Similarly to that of MacOS, you'll need to fetch modified fonts. We'll install the same font that we use for MacOS, although setting it up is rather different.

mkdir -p ~/.local/share/fonts
cd ~/.local/share/fonts
# Download the Droid Sans Mono from the latest Nerd Font release.
# We don't download from master due to lack of stability guarantees.
curl -fLo "Droid Sans Mono Nerd Font Complete.otf" \

After downloading the font, set it to be the font that your terminal apps uses.

Solarized on Ubuntu Terminal

To get Solarized on the Ubuntu Terminal, you will want to create a new profile. Then you will follow the instructions in gnome-terminal-colors-solarized to set the color scheme.

Start by creating a new profile on the terminal emulator.

Creating a new terminal profile

Set that profile to be the default profile upon terminal open.

Using solarized as the default terminal

Finally clone the gnome-terminal-colors-solarized repo and follow its installation instructions.

git clone
cd gnome-terminal-colors-solarized

Other optional tools

There are a few recommended (but optional) tools you can install to improve your shell experience in general.

  • diff-so-fancy: Diff-so-fancy is a diffing tool that gives a nicer diff than the git default.
  • rg: Ripgrep is a faster alternative over ag, ack, and grep. It has the exact same usage as ag and is likely more preferable in all use cases.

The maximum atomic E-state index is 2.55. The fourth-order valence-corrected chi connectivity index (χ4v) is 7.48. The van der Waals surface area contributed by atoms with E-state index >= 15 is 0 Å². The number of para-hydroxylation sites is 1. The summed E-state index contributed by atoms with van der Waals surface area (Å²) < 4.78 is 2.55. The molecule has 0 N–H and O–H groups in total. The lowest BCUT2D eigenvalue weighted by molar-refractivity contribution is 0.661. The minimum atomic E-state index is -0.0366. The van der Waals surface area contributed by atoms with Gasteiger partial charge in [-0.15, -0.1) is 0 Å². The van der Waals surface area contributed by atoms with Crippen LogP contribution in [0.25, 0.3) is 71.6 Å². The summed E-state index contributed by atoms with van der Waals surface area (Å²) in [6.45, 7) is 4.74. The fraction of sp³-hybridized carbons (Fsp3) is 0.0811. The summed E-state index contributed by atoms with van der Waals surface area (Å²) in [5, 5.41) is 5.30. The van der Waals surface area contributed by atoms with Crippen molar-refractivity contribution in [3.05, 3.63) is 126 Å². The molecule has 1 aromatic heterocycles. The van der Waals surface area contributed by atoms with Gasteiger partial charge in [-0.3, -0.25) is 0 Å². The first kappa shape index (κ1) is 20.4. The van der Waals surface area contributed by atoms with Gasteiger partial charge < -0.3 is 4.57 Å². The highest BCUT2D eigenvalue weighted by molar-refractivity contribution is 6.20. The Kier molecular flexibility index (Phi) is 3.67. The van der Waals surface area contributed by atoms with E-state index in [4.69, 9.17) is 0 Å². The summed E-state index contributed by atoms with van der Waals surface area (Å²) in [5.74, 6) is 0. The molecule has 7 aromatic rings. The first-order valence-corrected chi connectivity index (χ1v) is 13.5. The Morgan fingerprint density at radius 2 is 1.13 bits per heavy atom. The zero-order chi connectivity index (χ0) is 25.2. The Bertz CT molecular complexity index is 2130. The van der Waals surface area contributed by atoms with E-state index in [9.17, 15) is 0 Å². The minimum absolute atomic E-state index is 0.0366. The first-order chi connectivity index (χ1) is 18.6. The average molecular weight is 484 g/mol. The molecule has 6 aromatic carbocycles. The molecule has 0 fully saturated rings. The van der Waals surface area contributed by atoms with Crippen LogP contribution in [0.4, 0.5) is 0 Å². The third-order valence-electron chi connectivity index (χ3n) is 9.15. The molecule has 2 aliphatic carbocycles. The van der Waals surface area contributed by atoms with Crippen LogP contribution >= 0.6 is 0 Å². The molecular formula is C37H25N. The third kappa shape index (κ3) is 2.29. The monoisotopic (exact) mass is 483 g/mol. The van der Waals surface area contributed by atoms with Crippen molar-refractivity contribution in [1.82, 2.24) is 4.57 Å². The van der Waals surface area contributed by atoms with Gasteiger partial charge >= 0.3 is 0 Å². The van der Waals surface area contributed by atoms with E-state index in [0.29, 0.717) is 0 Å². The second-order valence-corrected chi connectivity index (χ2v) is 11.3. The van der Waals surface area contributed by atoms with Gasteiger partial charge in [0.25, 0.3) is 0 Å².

• fzf: Fzf is a general purpose fuzzy funder.
  • fd: fd is a faster alternative to the find command. It works very well when paired with fzf.
  • tree: This will display the directory structure as a tree. We use it to improve the output of ALT-C from fzf.
  • bat: An improved version of cat. We use it for the file previews when running CTRL-T from fzf.
  • ctags: Universal ctags help you jump around function definitions in a code base.

You should install all of these independently of this dotfile repo. (This also includes figuring out how to install them.) Most of these are Homebrew packages on MacOS (or a target in most Linux package managers).


Installation is as simple as downloading and running the install script. The install script will run the configuration script, which fetches oh-my-zsh and symlinks the dotfiles to your home directory.

curl | sh
# or
wget -qO- | sh

Alternatively, you can manually clone the repository and run the script.

git clone --depth=1 ~/.dotfiles
cd ~/.dotfiles
./ -t build

You will also likely need to manually change your shell to zsh if you are currently using a different shell.

chsh -s $(which zsh)


You can customize zsh, vim, tmux, and git for each specific machine. Just put any additional configurations in ~/.zshrc.local, ~/.vimrc.local, or ~/.tmux.conf.local. Sample local configs are included in this repo. Custom git configurations can be placed in ~/.gitconfig. The normal git config file is not put under version control, so it's safe to put machine-specific tokens in it.


To clean up the dotfiles, run the configuration script with the clean argument. It will remove all symlinks, but zsh and oh-my-zsh will be untouched. If you wish to remove those, you will have to manually delete them.

cd ~/.dotfiles
./ -t clean
rm -rf ~/.oh-my-zsh # optionally remove oh-my-zsh
chsh -s $(which bash) # optionally change shell back to bash